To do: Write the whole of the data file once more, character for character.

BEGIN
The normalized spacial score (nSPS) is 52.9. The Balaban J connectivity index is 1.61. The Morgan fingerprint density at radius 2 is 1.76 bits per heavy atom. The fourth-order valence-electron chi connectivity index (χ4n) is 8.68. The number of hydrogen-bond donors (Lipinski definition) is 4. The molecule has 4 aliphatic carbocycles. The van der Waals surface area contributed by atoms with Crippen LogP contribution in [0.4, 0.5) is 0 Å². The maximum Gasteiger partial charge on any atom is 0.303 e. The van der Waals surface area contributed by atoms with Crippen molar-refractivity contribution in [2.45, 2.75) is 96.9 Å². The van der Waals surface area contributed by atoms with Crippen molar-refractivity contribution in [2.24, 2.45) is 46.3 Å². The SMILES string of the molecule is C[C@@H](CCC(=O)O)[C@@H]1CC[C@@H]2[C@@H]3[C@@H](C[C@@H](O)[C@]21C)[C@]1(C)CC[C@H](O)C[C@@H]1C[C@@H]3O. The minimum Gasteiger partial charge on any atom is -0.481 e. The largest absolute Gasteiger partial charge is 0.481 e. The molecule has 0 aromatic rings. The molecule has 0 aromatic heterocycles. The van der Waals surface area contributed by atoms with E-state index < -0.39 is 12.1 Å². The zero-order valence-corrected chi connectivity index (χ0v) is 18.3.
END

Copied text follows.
The normalized spacial score (nSPS) is 52.9. The Balaban J connectivity index is 1.61. The Morgan fingerprint density at radius 2 is 1.76 bits per heavy atom. The fourth-order valence-electron chi connectivity index (χ4n) is 8.68. The number of hydrogen-bond donors (Lipinski definition) is 4. The molecule has 4 aliphatic carbocycles. The van der Waals surface area contributed by atoms with Crippen LogP contribution in [0.4, 0.5) is 0 Å². The maximum Gasteiger partial charge on any atom is 0.303 e. The van der Waals surface area contributed by atoms with Crippen molar-refractivity contribution in [2.45, 2.75) is 96.9 Å². The van der Waals surface area contributed by atoms with Crippen molar-refractivity contribution in [2.24, 2.45) is 46.3 Å². The SMILES string of the molecule is C[C@@H](CCC(=O)O)[C@@H]1CC[C@@H]2[C@@H]3[C@@H](C[C@@H](O)[C@]21C)[C@]1(C)CC[C@H](O)C[C@@H]1C[C@@H]3O. The minimum Gasteiger partial charge on any atom is -0.481 e. The largest absolute Gasteiger partial charge is 0.481 e. The molecule has 0 aromatic rings. The molecule has 0 aromatic heterocycles. The van der Waals surface area contributed by atoms with E-state index < -0.39 is 12.1 Å². The zero-order valence-corrected chi connectivity index (χ0v) is 18.3.